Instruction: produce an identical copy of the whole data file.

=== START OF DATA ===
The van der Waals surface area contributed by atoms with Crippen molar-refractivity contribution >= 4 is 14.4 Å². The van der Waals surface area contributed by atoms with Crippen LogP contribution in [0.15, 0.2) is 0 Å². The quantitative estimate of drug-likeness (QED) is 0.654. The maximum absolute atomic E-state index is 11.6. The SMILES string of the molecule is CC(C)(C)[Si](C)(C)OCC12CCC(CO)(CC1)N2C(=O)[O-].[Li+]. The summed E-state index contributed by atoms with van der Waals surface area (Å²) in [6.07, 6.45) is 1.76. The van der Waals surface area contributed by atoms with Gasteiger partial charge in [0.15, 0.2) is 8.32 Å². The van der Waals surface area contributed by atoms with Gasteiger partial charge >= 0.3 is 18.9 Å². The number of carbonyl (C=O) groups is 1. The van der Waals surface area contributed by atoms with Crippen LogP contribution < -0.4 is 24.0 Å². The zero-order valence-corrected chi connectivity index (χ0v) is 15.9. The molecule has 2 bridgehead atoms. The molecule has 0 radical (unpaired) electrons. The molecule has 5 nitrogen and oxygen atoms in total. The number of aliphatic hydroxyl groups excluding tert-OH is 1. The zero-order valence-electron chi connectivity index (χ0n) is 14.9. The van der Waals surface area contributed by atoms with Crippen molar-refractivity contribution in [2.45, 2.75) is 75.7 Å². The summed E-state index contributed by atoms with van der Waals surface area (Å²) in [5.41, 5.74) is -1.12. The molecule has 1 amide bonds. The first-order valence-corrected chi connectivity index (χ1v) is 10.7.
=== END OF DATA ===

The van der Waals surface area contributed by atoms with Crippen molar-refractivity contribution >= 4 is 14.4 Å². The van der Waals surface area contributed by atoms with Crippen LogP contribution in [0.15, 0.2) is 0 Å². The quantitative estimate of drug-likeness (QED) is 0.654. The maximum absolute atomic E-state index is 11.6. The SMILES string of the molecule is CC(C)(C)[Si](C)(C)OCC12CCC(CO)(CC1)N2C(=O)[O-].[Li+]. The summed E-state index contributed by atoms with van der Waals surface area (Å²) in [6.07, 6.45) is 1.76. The van der Waals surface area contributed by atoms with Gasteiger partial charge in [0.15, 0.2) is 8.32 Å². The van der Waals surface area contributed by atoms with Gasteiger partial charge >= 0.3 is 18.9 Å². The number of carbonyl (C=O) groups is 1. The van der Waals surface area contributed by atoms with Crippen LogP contribution < -0.4 is 24.0 Å². The zero-order valence-corrected chi connectivity index (χ0v) is 15.9. The molecule has 2 bridgehead atoms. The molecule has 0 radical (unpaired) electrons. The molecule has 5 nitrogen and oxygen atoms in total. The number of aliphatic hydroxyl groups excluding tert-OH is 1. The zero-order valence-electron chi connectivity index (χ0n) is 14.9. The van der Waals surface area contributed by atoms with Crippen molar-refractivity contribution in [2.45, 2.75) is 75.7 Å². The summed E-state index contributed by atoms with van der Waals surface area (Å²) in [5.41, 5.74) is -1.12. The molecule has 1 amide bonds. The first-order valence-corrected chi connectivity index (χ1v) is 10.7.